Greg Kelley

Meniscus / MNSCS009

Greg Kelley / trumpet






Dörner / Lonberg-Holm / Zerang

Meniscus / MNSCS006

Axel Dörner / trumpet, Fred Lonberg-Holm / cello, Michael Zerang / percussion, tubaphone

Two releases from extremely talented trumpeters and the extreme edge of their instrument’s development, if we can still talk in such terms any more. Yet, skeptically postmodern as we are these days, new voices do emerge, with fresh sounds and innovative techniques, however much we may think such things ceased a certain number of decades ago.

Greg Kelley is a fantastic player, a maker of music which is alarming, frightening, funny and endearing at one and the same time. There’s nothing cute or nostalgic in this collection of mainly brief solos, most of which seem to be played on modified trumpets and/or in strange acoustic environments. The very extreme nature of this music — which rarely sounds anythiing like trumpet-playing of any sort, avant garde or otherwise — is its strength, and Kelley does not balk at giving you what feels like a whole new sound-world.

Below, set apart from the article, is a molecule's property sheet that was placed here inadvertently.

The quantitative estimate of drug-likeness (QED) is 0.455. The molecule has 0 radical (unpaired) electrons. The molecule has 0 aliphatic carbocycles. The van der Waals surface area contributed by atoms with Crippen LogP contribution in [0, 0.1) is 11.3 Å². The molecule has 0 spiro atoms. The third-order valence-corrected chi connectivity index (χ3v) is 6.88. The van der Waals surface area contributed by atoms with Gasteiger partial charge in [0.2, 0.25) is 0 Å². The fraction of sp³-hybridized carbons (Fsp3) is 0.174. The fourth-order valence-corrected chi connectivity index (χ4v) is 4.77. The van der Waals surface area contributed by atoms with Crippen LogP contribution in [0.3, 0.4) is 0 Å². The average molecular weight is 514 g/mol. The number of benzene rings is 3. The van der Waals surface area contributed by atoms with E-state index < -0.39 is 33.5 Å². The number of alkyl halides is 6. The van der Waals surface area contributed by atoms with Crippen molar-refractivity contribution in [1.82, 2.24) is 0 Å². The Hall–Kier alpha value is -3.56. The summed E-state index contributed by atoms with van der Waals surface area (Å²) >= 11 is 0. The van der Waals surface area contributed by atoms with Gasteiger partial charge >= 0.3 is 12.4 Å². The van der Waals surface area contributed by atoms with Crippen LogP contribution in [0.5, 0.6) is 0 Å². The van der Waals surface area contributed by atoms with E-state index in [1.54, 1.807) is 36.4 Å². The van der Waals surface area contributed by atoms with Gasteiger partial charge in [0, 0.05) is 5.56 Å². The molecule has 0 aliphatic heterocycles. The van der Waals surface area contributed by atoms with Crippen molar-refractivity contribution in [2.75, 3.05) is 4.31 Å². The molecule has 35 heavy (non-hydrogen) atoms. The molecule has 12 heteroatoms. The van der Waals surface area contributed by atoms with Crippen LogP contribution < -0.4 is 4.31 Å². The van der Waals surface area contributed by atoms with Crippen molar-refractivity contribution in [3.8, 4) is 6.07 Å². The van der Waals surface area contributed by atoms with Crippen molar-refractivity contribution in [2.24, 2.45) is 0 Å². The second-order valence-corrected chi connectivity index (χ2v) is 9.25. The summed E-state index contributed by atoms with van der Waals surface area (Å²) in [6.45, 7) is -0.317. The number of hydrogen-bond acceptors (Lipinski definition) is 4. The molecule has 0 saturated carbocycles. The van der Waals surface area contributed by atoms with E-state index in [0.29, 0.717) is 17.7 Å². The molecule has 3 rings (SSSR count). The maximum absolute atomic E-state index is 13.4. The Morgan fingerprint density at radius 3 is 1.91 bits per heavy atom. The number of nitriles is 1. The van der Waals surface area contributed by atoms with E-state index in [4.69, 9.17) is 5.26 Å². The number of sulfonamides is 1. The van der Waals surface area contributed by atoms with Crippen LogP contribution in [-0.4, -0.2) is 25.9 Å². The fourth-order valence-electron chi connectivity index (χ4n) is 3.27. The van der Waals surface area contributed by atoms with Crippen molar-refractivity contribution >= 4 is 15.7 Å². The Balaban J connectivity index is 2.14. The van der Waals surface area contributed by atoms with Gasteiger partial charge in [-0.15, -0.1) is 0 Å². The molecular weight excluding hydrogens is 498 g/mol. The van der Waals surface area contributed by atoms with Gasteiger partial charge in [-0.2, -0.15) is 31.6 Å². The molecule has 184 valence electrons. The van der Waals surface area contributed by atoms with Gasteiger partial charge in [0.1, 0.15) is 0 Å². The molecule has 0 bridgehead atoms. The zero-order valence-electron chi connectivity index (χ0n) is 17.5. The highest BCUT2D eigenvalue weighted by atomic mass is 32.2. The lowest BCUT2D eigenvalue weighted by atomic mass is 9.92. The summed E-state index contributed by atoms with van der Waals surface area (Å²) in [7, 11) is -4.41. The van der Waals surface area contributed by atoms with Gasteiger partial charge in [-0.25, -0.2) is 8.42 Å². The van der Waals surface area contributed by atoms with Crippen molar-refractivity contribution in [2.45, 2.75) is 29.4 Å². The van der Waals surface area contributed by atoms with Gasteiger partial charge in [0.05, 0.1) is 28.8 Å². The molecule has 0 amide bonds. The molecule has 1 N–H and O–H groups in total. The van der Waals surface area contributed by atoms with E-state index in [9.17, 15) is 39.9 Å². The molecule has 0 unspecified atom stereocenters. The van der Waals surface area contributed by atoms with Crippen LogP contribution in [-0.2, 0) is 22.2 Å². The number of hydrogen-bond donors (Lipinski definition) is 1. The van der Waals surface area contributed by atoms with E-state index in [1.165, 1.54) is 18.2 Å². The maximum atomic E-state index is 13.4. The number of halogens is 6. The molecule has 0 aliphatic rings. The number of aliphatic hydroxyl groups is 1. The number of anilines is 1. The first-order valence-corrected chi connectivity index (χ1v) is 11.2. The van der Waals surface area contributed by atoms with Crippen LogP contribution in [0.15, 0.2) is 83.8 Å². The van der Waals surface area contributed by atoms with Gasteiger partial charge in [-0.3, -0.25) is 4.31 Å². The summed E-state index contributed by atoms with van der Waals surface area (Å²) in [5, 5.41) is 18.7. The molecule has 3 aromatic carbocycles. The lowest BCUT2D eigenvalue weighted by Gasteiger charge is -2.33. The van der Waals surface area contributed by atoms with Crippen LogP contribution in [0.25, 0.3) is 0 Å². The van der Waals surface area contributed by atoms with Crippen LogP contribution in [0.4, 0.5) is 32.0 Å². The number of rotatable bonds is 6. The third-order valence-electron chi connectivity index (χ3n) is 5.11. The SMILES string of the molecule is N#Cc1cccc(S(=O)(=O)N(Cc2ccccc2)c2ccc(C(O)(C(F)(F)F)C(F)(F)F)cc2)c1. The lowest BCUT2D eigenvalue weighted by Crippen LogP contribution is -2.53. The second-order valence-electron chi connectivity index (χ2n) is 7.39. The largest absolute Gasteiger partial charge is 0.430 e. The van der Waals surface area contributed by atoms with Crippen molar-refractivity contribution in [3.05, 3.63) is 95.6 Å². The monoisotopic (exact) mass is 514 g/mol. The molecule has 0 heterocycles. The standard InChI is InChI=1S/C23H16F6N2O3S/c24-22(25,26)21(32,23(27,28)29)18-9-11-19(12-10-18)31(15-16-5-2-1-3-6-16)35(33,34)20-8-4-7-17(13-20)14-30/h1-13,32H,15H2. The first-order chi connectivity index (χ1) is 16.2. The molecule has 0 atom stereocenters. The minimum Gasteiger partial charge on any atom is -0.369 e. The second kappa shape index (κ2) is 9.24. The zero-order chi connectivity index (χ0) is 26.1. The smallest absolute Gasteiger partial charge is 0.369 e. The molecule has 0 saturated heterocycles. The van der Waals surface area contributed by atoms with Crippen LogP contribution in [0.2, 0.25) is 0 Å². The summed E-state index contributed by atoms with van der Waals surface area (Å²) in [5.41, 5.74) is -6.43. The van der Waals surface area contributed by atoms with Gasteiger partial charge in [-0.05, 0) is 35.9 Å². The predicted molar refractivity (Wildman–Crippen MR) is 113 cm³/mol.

As is often the way with records like this, most of the pieces are dominated by a particular sound or technique which is explored to create the music. The often brutalist effects are heightened by the music’s static qualities and the tendency of pieces to end on a cut, as if the tape was simply switched off. Yet the pieces using breath sounds, particularly the unnamed eighth track, and oddly beautiful, and throughout this CD Kelley gives a virtuoso performance of focussed, determined, controlled music-making backed by a very brave, no-compromise aesthetic. Utterlly brilliant.

Axel Dörner is also a trumpeter who plays around the edges of his instrument. Although not such an extremist as Kelley, his focus on breath and mouth sounds — often seeming to view the trumpet more an an amplifier than an instrument in itself — makes for a demanding and highly creative soundworld.

This trio set is fairly traditional in format, presenting medium-length acoustic improvisations with the cello and drums fitting quite as you might expect into this quite stratified music. Each of the three players is easy to pick out from the others (not such a common thing in music like this) and their interaction is a matter of action at a distance rather than mutual imitation.

This makes for a set of intelligent, stimulating pieces which are pleasing to listen to. Not as challenging as Kelley, perhaps, but certainly more accessible (a word they may not have expected to see in their press, but there it is). Those who enjoy concentrated small-group improv between clever participants would do well to check this out. Richard Cochrane